Ending the War on Education
Around the world, violence disrupts schooling for some 80 million children, as students and their teachers become targets in conflict zones. With the frequency of attacks increasing, the international community must recommit to a global pledge made nearly two decades ago: education for all, everywhere.
HONOLULU – My three-year-old niece believes strongly in the power of “the good guys.” Whenever I visit, she drags me to the bookshelf in her room and pulls out book after book, each with the same conclusion: in battles big or small, the good guys always win.
I don’t have the heart to tell her that, in the real world, clean fights and gratifying outcomes are the exception. Modern warfare follows no rules, and loyalties are never black and white. For me, nothing illustrates this truth more terribly than the surge in violence directed at schools and educators in conflict areas.
In May of this year, the Global Coalition to Protect Education from Attack will publish its “Education Under Attack” report, which confirms that wars and military engagements are affecting education more severely than any time in recent memory. The numbers are truly shocking. Around the world, some 80 million children are unable to attend school because of violence. In the first half of 2017, there were more than 500 attacks on schools in 20 countries, a significant increase from previous years. According to the United Nations, in 15 of those countries, government soldiers or rebel forces seized schools for military use.
For obvious reasons, governments that support the targeting of schools and educators in any capacity must be held to account. Children forced to live in conflict zones are already suffering; when violence prevents them from learning, they suffer a double tragedy.
Consider how completely a child’s education is uprooted by war. Before the current conflict in Syria, for example, the enrollment rate for primary school was above 90%. Today, in areas most affected by the fighting, it has dropped to below 30%. In Yemen, with war and famine raging, more than two million children between the ages of six and nine are out of school. And nearly half of the 700 UN-administered schools in Syria, Gaza, the West Bank, Lebanon, and Jordan have been attacked or shut down at least once in recent years.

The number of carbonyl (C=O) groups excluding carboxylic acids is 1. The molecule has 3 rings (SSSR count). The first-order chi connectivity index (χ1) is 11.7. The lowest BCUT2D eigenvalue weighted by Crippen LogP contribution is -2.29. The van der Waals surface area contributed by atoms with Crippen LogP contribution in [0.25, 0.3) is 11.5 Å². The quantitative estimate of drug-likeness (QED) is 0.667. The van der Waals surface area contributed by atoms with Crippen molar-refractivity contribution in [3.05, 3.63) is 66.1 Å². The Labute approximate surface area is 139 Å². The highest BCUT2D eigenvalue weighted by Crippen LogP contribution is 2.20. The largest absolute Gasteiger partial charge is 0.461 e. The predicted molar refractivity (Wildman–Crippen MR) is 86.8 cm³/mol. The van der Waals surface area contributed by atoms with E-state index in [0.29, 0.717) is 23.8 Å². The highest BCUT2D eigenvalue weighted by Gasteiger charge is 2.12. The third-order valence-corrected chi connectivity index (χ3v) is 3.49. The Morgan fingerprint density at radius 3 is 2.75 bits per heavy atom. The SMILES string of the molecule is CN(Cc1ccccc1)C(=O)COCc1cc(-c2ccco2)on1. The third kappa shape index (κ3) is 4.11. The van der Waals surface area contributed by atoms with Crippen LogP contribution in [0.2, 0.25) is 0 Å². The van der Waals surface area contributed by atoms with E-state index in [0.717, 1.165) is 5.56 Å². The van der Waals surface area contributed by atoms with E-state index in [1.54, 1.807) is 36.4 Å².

Humanitarian crises often produce a surge in political will; the needless suffering of others, and especially of children, pushes the international community to dedicate money and energy to ameliorating the misery. Unfortunately, that generosity rarely extends to supporting education in war-torn areas. Of the millions of children not attending school around the world, one in four lives in a crisis-affected country. Yet, education accounts for just 2% of total humanitarian aid, while only 38% of emergency aid requests for education are met.
In April 2000, when the Dakar Framework for Action was adopted, signatories identified conflict as a “major barrier” to attaining the goal of “education for all,” one of the UN Sustainable Development Goals. The report also expressed the consensus view that governments and civil-society groups must move swiftly to “reconstruct destroyed or damaged education systems” whenever possible. Why, then, nearly two decades after the framework was signed, is this commitment to rebuilding routinely ignored?
Education is the key to recovery for households and countries hit by conflict. Each year of additional schooling increases a learner’s earnings by 10%, on average, improving their long-term financial stability, and helping to lower the risk of a return to violence. In other words, as I explained at a recent panel organized by the Education Above All Foundation at the World Innovation Summit for Education (WISE), attacks on education are quite literally attacks on our collective future.
Girls are are 2.5 times more likely than boys to be out of school in conflict-affected areas. Yet investing in girls has long-term benefits that can transform communities and eradicate poverty. Educated girls are less likely to marry at a young age, and more likely to have fewer, healthier children. Moreover, women in the workforce reinvest 90% of their incomes to their communities.
Countries enduring and emerging from violence may not have the financial capacity to rebuild schools while simultaneously funding reconstruction. That is why international support is so crucial. The global community must find the $2.3 billion needed to improve access to education in conflict zones. At the same time, donors must fund institutions that will help children traumatized by the psychological stress of war. For many children in conflict areas, psychosocial and emotional support is as important as educational opportunity.
The world of my niece’s picture books – where every struggle in summarized in 20 pages and ends with a “happily ever after” – will never be reality. But, in the absence of fairy godmothers and protective witches, the world needs workable solutions that can help the good guys (and girls) win. By educating every child, even those in harm’s way, we may succeed in making the world just a little less wicked.